December 8 marks Latina Equal Pay Day. This means it takes Latinas an additional 11 months to earn what white, non-Hispanic men earned at the end of last year. For every dollar they make, we only earn 54 cents.
Equal pay isn’t just about our paychecks, it’s about our economic security. And our ability to control our economic security is inextricably linked to our ability to decide whether and when to become a parent.
When the Supreme Court overturned Roe v. Wade and ended our constitutional right to abortion, we knew Latinas would pay the price. A new report we co-authored found that the impact of this decision has fallen hardest on Latinas. Nearly 6.5 million Latinas —42 percent of all Latinas ages 15 to 49— live in states that have banned or are likely to ban abortion, and nearly three million Latinas living in states where abortion is restricted or banned face economic insecurity.
In our work at the National Latina Institute for Reproductive Justice, we see firsthand the impact these bans have on working Latinas and their families. When people can make decisions about whether and when to become a parent, they have more control over their economic security. And when someone is denied an abortion, they are more likely to be pushed deeper into poverty. That’s why these abortion bans are an attack on economic justice.
Even before the Dobbs decision, out-of-touch politicians pursuing their own agendas have been working for decades to make abortions difficult to get, forcing many people to travel long distances for care, wait days between appointments, and pay out-of-pocket for care without insurance coverage due to the Hyde Amendment. The cost of ending a pregnancy can mean having to choose between paying for rent or paying for abortion care. Having to raise funds for an abortion delays access to care, which then becomes more expensive and difficult to obtain.
Plus, many Latinas may work multiple jobs that provide no sick days or insurance coverage and live in communities where resources are scarce. They often don’t have the time or money to travel to a different state to access abortion care.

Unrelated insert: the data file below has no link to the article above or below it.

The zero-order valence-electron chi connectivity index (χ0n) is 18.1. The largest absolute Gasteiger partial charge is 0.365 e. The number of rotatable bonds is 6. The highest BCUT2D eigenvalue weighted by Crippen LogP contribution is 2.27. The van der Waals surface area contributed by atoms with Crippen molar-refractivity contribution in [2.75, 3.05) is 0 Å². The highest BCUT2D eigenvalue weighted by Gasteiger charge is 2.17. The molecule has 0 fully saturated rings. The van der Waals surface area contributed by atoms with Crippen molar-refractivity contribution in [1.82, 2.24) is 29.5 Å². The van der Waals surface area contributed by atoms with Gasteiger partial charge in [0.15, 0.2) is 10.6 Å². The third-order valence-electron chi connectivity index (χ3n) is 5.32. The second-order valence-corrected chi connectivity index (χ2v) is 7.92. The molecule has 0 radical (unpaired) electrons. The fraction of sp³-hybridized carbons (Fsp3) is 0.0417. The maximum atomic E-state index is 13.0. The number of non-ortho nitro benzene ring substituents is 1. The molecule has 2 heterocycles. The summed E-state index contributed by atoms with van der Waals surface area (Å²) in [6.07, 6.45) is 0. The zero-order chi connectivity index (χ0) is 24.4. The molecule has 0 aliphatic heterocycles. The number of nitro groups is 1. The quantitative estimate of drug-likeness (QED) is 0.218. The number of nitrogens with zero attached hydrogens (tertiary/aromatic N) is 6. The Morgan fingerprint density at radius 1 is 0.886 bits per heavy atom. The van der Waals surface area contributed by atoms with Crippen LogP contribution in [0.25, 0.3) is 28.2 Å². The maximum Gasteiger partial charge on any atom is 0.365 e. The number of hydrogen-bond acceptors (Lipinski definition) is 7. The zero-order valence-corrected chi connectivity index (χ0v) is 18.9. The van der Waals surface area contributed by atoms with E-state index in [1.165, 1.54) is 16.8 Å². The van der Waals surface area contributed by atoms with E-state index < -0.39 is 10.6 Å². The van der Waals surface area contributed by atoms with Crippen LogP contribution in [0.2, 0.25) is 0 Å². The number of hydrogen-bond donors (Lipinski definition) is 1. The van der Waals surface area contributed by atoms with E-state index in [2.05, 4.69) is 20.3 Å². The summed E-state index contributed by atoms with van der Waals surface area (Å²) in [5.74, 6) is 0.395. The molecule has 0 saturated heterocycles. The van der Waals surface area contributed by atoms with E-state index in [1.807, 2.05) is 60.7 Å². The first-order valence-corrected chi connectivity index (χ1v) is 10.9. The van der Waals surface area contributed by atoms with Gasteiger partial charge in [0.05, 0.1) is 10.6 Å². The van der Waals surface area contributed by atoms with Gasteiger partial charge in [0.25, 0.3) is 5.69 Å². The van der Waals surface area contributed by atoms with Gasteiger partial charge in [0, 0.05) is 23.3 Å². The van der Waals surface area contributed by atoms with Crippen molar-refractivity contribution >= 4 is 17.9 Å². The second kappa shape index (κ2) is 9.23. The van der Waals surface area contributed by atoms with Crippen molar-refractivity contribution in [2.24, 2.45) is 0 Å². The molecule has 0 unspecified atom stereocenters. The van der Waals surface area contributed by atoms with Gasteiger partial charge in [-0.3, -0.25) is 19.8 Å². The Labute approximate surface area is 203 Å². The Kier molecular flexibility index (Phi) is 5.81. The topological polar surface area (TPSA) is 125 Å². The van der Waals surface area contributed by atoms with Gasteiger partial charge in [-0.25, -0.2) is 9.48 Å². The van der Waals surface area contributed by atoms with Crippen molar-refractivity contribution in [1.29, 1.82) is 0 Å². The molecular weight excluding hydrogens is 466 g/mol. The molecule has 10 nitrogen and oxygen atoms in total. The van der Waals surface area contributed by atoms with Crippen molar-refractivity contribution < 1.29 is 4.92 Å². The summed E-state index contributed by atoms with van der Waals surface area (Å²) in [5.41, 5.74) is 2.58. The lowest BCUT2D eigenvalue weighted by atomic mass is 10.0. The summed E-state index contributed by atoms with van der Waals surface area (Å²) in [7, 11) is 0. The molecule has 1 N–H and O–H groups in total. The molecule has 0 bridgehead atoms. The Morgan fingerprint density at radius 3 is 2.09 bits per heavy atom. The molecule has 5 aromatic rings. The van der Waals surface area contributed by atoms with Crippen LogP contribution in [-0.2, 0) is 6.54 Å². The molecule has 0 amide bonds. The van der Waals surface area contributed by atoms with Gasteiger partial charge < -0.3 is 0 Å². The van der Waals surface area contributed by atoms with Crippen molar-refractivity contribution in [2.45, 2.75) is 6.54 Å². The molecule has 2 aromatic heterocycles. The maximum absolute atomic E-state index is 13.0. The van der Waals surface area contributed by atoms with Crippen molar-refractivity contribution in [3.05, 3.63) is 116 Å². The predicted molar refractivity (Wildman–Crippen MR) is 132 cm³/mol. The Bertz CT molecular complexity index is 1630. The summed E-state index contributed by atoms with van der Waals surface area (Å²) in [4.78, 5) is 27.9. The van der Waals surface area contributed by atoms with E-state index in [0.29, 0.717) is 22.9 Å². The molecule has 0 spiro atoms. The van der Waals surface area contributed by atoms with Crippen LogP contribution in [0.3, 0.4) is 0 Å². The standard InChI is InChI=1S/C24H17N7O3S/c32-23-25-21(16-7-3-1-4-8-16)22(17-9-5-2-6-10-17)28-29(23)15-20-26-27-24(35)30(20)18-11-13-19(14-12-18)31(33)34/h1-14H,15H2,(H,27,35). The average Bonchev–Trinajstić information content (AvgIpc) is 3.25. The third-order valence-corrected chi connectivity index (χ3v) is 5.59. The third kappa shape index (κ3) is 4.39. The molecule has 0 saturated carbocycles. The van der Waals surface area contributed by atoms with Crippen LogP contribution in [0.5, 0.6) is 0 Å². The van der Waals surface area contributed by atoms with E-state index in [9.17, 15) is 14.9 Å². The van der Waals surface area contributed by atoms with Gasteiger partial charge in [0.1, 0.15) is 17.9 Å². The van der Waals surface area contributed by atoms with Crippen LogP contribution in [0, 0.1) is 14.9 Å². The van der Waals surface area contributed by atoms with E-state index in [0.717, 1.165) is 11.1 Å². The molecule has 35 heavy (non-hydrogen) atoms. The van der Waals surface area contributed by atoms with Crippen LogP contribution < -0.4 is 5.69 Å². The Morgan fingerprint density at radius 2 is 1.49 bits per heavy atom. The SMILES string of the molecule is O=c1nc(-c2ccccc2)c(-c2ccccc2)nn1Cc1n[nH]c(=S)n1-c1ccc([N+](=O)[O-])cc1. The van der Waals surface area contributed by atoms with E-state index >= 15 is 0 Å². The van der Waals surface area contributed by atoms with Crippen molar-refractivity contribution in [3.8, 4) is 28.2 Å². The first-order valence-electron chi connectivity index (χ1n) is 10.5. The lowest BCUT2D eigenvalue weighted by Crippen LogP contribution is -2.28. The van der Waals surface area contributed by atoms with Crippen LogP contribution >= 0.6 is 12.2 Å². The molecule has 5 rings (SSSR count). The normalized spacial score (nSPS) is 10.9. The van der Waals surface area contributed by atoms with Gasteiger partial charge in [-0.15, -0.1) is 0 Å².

At Latina Institute, we believe everyone should have access to sexual and reproductive healthcare, including abortion care, and that no one should be denied care because of their income, age, race, disability, immigration status, or where they live. We know that when people can make decisions that are best for their lives, families thrive, and we build communities where each of us can participate with dignity and equality.
According to the National Partnership for Women & Families, if we were paid a fair and equal wage, we would make more than $26,400 additional dollars a year. That amounts to 38 months of food, 33 more months of childcare, and two years of rent. Yet, due to systemic racism and xenophobia, that money is kept from us and our families. To add insult to injury, politicians want to take away our freedom to control our own bodies and force us further into economic hardship by denying us access to abortion.
We know that the majority of people in this country, including Latinos, support access to abortion care and do not want extreme politicians to ban abortion or interfere with their personal health care decisions. These are deeply personal decisions that affect our lives, our families, and our economic security. Our fight for equal pay is also a fight for a world in which everyone is able to make their own decisions about their bodies and their lives.
We know we have a long way to go, but we believe it’s possible.
This is our vision, and why my team and I are so committed to the work we do every day at Latina Institute. We hope you will join us in making it a reality.
To learn more about our work and get involved, visit LatinaInstitute.org.
Lupe M. Rodríguez is the executive director of the National Latina Institute for Reproductive Justice, which fights for equal access to reproductive health for Latino communities. Twitter: @lupemrodriguez